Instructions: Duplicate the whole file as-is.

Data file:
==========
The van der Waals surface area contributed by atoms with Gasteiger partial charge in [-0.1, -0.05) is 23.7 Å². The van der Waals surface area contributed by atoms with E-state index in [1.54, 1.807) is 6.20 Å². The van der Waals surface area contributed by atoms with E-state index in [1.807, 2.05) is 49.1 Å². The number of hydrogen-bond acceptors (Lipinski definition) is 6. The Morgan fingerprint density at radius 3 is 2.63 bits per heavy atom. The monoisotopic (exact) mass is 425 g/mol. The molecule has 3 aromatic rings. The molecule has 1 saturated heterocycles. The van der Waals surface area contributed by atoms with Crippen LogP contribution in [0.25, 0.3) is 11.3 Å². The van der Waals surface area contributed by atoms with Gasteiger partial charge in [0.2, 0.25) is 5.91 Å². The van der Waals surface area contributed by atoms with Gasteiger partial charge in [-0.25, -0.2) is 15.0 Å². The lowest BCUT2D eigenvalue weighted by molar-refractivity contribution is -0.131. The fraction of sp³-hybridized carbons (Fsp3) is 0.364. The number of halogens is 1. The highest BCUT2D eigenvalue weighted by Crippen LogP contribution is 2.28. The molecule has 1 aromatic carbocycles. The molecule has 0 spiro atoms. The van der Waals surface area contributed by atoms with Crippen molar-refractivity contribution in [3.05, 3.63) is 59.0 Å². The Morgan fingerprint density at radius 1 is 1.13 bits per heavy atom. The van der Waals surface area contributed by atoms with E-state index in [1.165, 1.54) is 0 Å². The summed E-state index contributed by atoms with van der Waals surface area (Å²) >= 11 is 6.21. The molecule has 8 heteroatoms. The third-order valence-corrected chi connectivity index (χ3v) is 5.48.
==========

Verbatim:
The van der Waals surface area contributed by atoms with Gasteiger partial charge in [-0.1, -0.05) is 23.7 Å². The van der Waals surface area contributed by atoms with E-state index in [1.54, 1.807) is 6.20 Å². The van der Waals surface area contributed by atoms with E-state index in [1.807, 2.05) is 49.1 Å². The number of hydrogen-bond acceptors (Lipinski definition) is 6. The Morgan fingerprint density at radius 3 is 2.63 bits per heavy atom. The monoisotopic (exact) mass is 425 g/mol. The molecule has 3 aromatic rings. The molecule has 1 saturated heterocycles. The van der Waals surface area contributed by atoms with Crippen LogP contribution in [0.25, 0.3) is 11.3 Å². The van der Waals surface area contributed by atoms with Gasteiger partial charge in [0.2, 0.25) is 5.91 Å². The van der Waals surface area contributed by atoms with Gasteiger partial charge in [-0.25, -0.2) is 15.0 Å². The lowest BCUT2D eigenvalue weighted by molar-refractivity contribution is -0.131. The fraction of sp³-hybridized carbons (Fsp3) is 0.364. The number of halogens is 1. The highest BCUT2D eigenvalue weighted by Crippen LogP contribution is 2.28. The molecule has 1 aromatic carbocycles. The molecule has 0 spiro atoms. The van der Waals surface area contributed by atoms with Crippen molar-refractivity contribution in [3.05, 3.63) is 59.0 Å². The Morgan fingerprint density at radius 1 is 1.13 bits per heavy atom. The van der Waals surface area contributed by atoms with E-state index in [1.165, 1.54) is 0 Å². The summed E-state index contributed by atoms with van der Waals surface area (Å²) >= 11 is 6.21. The molecule has 8 heteroatoms. The third-order valence-corrected chi connectivity index (χ3v) is 5.48.